• 8.1
      SAFM Team says:

      We are so glad to hear that you find the information helpful, Tom! Ox bile and bile acids are actually quite corrosive and we don’t recommend opening the capsules. You’re not the only person who has issues with swallowing pills/caps and there are certainly a few different methods to help with this issue. One would be to try and swallow them with yogurt as they are – having foo in the mouth may make it easier for the body to have less of a gag response to the capsule. These are also methods worth trying:

  6. 7
    Lisa Jones Clark says:

    For someone with psoriasis, is that 200-300mg ox bile daily or per meal? What if the person gets diarrhea after taking them?

    • 7.1
      SAFM Team says:

      Ideally twice/day, but optimal, tolerated dosage can vary *dramatically*. Timing with meals matters only if there is also a missing gallbladder. If there was no diarrhea (or even loose stools) before taking the supplement, then the dose is obviously too high (make sure that magnesium supplementation dose hasn’t now become excessive; part of the function of bile is to stimulate motility!). There may also be poor absorption of this bile (for enterohepatic recirculation), and support for nurturing the gut lining may be necessary. You might explore as little as 75-125mg/dose e.g Nutricology . If there were loose stools at all before experimenting, I recommend you address the root cause of this before exploring any bile salt supplementation. Start with once/day with dinner.

  7. 6
    Brad says:


    The studies referenced in your article cite Suprachol; Acidum dehydrocholicum as the type of bile acid supplement. How and/or where do I get the same product? The results of these tests are amazing and I want to do all I can to ensure I get the same results.

    Thank you for your help!
    Brad C.

    • 6.1
      SAFM Team says:

      Yes, the science on bile acids and the psoriasis benefits are indeed quite impressive. If you would like to use exactly what was used in the research study cited, this may be helpful in finding this specific product:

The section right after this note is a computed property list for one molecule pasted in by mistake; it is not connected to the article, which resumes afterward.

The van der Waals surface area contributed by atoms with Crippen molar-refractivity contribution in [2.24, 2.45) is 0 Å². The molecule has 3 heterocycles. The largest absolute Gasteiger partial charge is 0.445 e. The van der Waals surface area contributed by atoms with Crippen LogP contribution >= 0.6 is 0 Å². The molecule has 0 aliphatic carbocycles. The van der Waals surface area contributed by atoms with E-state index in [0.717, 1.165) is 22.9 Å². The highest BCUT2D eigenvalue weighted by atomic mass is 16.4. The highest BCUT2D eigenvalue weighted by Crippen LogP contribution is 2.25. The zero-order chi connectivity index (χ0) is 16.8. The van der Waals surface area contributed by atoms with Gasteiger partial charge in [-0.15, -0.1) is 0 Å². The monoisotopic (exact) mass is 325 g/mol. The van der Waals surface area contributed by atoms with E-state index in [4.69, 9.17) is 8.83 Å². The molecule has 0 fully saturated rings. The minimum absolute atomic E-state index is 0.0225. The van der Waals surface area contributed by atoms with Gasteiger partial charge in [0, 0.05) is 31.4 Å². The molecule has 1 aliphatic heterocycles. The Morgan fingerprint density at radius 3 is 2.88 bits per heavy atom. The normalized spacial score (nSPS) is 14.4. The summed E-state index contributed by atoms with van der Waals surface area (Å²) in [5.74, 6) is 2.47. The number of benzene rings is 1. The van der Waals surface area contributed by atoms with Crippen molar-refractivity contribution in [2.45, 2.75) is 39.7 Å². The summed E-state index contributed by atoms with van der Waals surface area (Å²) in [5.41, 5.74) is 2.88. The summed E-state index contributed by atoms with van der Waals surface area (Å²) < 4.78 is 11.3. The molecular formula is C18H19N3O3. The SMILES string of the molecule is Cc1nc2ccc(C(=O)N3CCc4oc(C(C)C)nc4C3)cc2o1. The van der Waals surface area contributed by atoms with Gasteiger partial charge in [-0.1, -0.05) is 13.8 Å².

Otherwise, try the Jarrow Bile Salt Factors, I’ve had great results with this supplement as well. What I would recommend is playing with the timing of this supplement, some clients do great wuth it being taken in the middle of the day and with food other feel better and get better skin results when this is taken in the evening after dinner.

  8. 5
    Anar says:

    What is the typical dose of the Jarrow bile acids? It says on the bottle serving size is 3 capsule which equals a 1000mg of total bile acids.

    Also, how does the Jarrow brand compare with Standard Process’s Cholacol?

    Thank you so so much for all the useful info.

    • 5.1
      SAFM Team says:

      The dose of the Jarrow Bile Acid Factors will depend on an individual needs of a person, some people may require 3 capsules with every meal and others will feel better with 1 capsule only with meals that are richer in fats. This depends on their gallbladder status, present (less bile acids may be needed) or not(more bile acids amy be needed) and how well the liver is working with regard to the bile flow (thick bile or easily flowing) and other GI tract secretions and also on thier symptoms that they are trying to address.
      To answer your second question, Jarrow’s Bile Acid Factors is a more direct and stronger, animal-based support for bile formation and it is widely available. Whereas, SP Cholacol is less potent, part plant- part animal-based source of bile salts and is available only to licensed practitioners such as chiropractors. Both are very good products and it is only a preference for individual preference and accessibility.

  9. 4
    Marty says:

    What about dosages of bile salts for younger children? Any precautions and suggestions for dosing bile acids?

  10. 3
    Angelo says:

    Very interesting info many thanks.
    My understanding is that people with no gallbladder should be taking bile salts in enteric-coated capsules, can you please comment on this?
    Also, does insulin resistance and fatty liver affect bile quality?
    How do bile acids help the gallbladder resume function?
    Kr Angelo

    • 3.1
      SAFM Team says:

      Bile acids are generated from cholesterol oxidation in the liver and then are conjugated to glycine or taurine, excreted out of the liver, and stored in the gallbladder. In response to a meal, the contraction of the gallbladder delivers bile salts to the small intestine, facilitating the digestion of dietary fat.